AUBURN – Auburn University’s incoming pharmacy students will get an introduction to professional responsibility Friday when attorneys and faculty present a mock malpractice trial.
The trial, part of the Harrison School of Pharmacy’s Foundations of Pharmacy orientation course, will involve arguments and deliberations in a fictional $375 million civil suit against a pharmacist. It will be presented at 1:30 p.m. in the Walker Building’s tiered auditorium for 150 first-year students, including 24 from the Mobile satellite campus.
“Everyone associated with a malpractice case will be represented,” said David Brackett, clinical director of Early Practice Experience and assistant clinical professor of Pharmacy Practice. “Some will play their regular career roles, such as the attorneys, while others will become actors and take part as the defendant, victim’s family, witnesses or jurors.”
Clanton attorney Mark Conradi, an AU pharmacy graduate who teaches pharmacy law at AU, will be the defense lawyer. Robbie Treese, a prosecutor with the Lee County district attorney’s office, will be the prosecuting attorney, while Kenney Gibbs, also with the Lee County district attorney’s office, will play the judge.
“Students will get an introduction to law and to the professional responsibilities of pharmacists,” Brackett said. “Being a pharmacist is not just what you see on the surface, like counting pills. It involves taking patients’ well being to heart and taking care of them.”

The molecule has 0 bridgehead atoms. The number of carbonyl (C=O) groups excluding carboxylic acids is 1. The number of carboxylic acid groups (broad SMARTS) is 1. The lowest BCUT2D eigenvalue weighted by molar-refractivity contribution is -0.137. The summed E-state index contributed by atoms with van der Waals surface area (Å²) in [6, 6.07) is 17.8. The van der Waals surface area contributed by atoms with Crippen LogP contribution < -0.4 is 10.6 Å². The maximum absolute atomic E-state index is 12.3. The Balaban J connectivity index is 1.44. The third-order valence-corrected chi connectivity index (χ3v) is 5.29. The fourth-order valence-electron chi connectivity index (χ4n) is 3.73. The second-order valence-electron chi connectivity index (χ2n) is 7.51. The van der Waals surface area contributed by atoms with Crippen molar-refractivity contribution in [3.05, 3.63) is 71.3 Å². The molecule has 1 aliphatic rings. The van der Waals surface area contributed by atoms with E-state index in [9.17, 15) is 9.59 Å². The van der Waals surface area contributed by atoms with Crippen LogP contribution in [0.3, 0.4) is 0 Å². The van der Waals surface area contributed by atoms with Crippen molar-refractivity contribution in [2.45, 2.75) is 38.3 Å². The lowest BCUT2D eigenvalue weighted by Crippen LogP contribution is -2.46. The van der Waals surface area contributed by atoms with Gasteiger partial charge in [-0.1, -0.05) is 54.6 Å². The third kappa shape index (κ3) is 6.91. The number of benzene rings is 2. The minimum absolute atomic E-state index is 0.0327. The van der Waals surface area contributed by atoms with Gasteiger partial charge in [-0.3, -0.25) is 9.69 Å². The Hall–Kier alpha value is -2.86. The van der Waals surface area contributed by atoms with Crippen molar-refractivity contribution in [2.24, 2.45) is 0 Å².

AU’s future pharmacists will be given details of the case Thursday morning and will prepare a defense that afternoon and Friday morning. They will compare their solutions with the defense attorney’s approach during the mock trial Friday afternoon.
The case is set around a fictional 25-year-old female who is prescribed a blood thinner medication, and, a few weeks later, is prescribed an antibiotic for a different ailment. The pharmacist overlooks a known interaction problem between the medications, which results in the patient’s death.
“It is going to be a scary, but eye-opening experience,” Brackett said. “Some of the students and a few faculty members will be selected for the jury, as the other students observe. There will be open deliberations so everyone can hear the process of coming to a decision of guilty or not guilty. If the defendant is found guilty, then the jury will deliberate on the damages.”
This is the third year the pharmacy school has presented a mock trial. AU legal counsel Lee Armstrong played the prosecutor for two years, while retired Alabama Supreme Court Justice C.C. “Bo” Torbert previously served as the judge. Conradi has been the defense attorney each year.